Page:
12 Sept 2010

PowerShell and Arrays

I came across a strange feature of PowerShell recently.  When dealing with an array that held a single item, I was very surprised to see that the count of items was over 1000.  To illustrate the problem, consider the code below:

$files = Get-ChildItem C:\Temp
# Single file present in target folder

Write-Host "Total number of files: $files.Length"
# $files.Length returns value in 1000s
for ($i = 0; $i -lt $files.Length; $i++)
	$file = $files[$i].Name
	Write-Host "Processing $file"

When the code was run for the case when there was single file in the target directory, the count came back in the 1000s. The script then raised an exception for each of the 1000s of times it attempted to reference files[i], when no such array index existed.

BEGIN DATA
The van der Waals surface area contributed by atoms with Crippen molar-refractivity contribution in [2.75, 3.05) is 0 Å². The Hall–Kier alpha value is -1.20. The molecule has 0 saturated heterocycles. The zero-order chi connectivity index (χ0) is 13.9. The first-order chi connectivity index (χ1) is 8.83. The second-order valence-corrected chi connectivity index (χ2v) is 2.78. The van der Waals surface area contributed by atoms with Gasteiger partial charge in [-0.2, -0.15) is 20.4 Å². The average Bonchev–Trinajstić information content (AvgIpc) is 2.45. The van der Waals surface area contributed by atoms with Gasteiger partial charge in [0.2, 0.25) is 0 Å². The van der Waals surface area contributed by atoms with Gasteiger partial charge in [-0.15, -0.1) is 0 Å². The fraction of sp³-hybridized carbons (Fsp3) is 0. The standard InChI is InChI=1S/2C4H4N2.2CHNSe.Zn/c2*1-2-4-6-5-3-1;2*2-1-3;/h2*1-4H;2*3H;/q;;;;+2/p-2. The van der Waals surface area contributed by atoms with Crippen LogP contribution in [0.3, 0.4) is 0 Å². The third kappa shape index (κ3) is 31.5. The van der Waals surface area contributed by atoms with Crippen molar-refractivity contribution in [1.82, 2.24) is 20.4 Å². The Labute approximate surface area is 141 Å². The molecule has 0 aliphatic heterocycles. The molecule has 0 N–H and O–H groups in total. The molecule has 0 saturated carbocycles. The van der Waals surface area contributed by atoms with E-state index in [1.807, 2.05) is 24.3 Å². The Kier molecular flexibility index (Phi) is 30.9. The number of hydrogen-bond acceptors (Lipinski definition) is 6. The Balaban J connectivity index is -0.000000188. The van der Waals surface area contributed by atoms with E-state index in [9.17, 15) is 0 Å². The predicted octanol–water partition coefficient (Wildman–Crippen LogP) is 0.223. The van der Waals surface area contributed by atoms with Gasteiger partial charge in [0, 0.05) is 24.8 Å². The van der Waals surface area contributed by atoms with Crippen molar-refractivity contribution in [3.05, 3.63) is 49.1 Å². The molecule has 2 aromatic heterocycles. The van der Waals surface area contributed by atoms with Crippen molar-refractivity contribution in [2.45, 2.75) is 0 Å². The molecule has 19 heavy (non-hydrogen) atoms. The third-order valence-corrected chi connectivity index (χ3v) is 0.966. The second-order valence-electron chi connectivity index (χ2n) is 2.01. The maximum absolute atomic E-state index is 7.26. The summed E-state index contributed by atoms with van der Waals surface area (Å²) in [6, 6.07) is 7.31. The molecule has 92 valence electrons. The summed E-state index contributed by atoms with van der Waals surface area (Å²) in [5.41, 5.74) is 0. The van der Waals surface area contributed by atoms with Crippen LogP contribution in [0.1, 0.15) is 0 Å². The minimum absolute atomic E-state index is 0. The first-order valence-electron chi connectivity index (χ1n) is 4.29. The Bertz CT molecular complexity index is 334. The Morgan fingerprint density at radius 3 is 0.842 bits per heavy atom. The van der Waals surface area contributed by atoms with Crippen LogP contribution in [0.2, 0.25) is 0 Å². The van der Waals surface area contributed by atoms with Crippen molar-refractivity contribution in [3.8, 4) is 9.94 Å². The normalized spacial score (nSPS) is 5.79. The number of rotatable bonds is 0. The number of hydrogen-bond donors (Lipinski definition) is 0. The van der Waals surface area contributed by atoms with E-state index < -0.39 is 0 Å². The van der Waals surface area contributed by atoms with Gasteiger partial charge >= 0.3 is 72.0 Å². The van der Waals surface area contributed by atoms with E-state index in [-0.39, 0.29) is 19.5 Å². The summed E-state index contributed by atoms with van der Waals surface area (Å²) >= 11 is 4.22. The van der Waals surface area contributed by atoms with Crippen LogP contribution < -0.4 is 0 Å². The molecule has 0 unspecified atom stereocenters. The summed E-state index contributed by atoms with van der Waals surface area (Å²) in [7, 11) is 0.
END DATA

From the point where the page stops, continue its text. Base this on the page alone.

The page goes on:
It took some digging to realise that what was actually happening was that when PowerShell returns a collection with one or zero items in the collection, it unpacks the array and returns the item (or $null), and not an array.  So in the instance above, by calling $files.Length, the script was returning the length of the file object in bytes, and not the size of the array. 

To correct this behaviour, simply wrap the call generating the array with @(), as shown below:

$files = @(Get-ChildItem C:\Temp)

This will have no effect if the call returns an array with more than one item (i.e. you will not have an array wrapped in an array). See this StackTack answer from Keith Hill for a more detailed response:

Also, just to note that the code for this post was highlighted using the Google Code Prettify JavaScript library.

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